6 Western countries urge Russia to withdraw from Georgia
UNITED NATIONS (AP) — The United States and five European countries on Thursday marked the 11th anniversary of the conflict between Russia and Georgia with an appeal to Moscow to implement agreements reached in 2008 to withdraw its military forces to positions held before hostilities began.
After closed U.N. Security Council consultations, the ambassadors of Belgium, Estonia, France, Germany, Poland, Britain and the United States issued a statement supporting Georgia’s independence, sovereignty and territorial integrity.
Georgia made a botched attempt to regain control of the breakaway province of South Ossetia during the presidency of Mikhail Saakashvili, sparking the war with Russia beginning on Aug. 7, 2008. Russia recognized the independence of South Ossetia as well as the breakaway province of Abkhazia and set up military bases there.
The six countries said they are “extremely concerned” about Russia’s deepening security relationship with those two areas as well as the “intensification of the so-called borderization process,” which they said prolong the conflict and destabilize George and the region. They again called on Russia to implement the agreements of Aug. 12 and Sept. 8, 2008, which include “commitments to ensure that armed forces withdraw to positions held before hostilities began, and to establish an international security mechanism.”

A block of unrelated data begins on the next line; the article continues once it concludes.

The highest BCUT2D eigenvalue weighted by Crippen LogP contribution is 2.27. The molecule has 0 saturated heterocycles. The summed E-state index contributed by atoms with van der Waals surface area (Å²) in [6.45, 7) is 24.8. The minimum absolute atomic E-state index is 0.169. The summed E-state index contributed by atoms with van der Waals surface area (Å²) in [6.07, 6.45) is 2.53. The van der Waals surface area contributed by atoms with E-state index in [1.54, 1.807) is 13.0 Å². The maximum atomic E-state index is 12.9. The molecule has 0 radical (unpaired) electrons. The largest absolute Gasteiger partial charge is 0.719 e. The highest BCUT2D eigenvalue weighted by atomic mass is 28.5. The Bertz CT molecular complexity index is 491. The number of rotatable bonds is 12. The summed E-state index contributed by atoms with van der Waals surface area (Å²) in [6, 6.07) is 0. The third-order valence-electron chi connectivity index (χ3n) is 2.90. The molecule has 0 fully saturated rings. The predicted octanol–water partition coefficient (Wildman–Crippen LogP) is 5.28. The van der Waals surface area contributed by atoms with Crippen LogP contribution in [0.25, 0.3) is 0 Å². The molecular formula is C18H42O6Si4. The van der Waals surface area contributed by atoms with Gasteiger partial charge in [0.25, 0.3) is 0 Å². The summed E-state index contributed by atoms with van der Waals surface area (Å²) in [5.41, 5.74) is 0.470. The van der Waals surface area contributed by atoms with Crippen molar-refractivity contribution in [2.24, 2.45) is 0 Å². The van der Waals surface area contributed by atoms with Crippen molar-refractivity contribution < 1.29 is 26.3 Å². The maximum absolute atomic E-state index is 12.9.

Russia’s deputy U.N. ambassador, Dmitry Polyansky, told reporters later that “we see this tragic event as part of history.”
He said Georgia paid “a big price for this tragic mistake” committed by Saakashvili, “and we see that the only way to make relations in the Caucuses prosper and to ease all the tensions is now through the dialogue between Georgia and two independent states.”
Polyansky said the position of the Western countries “is not very much helpful to this.”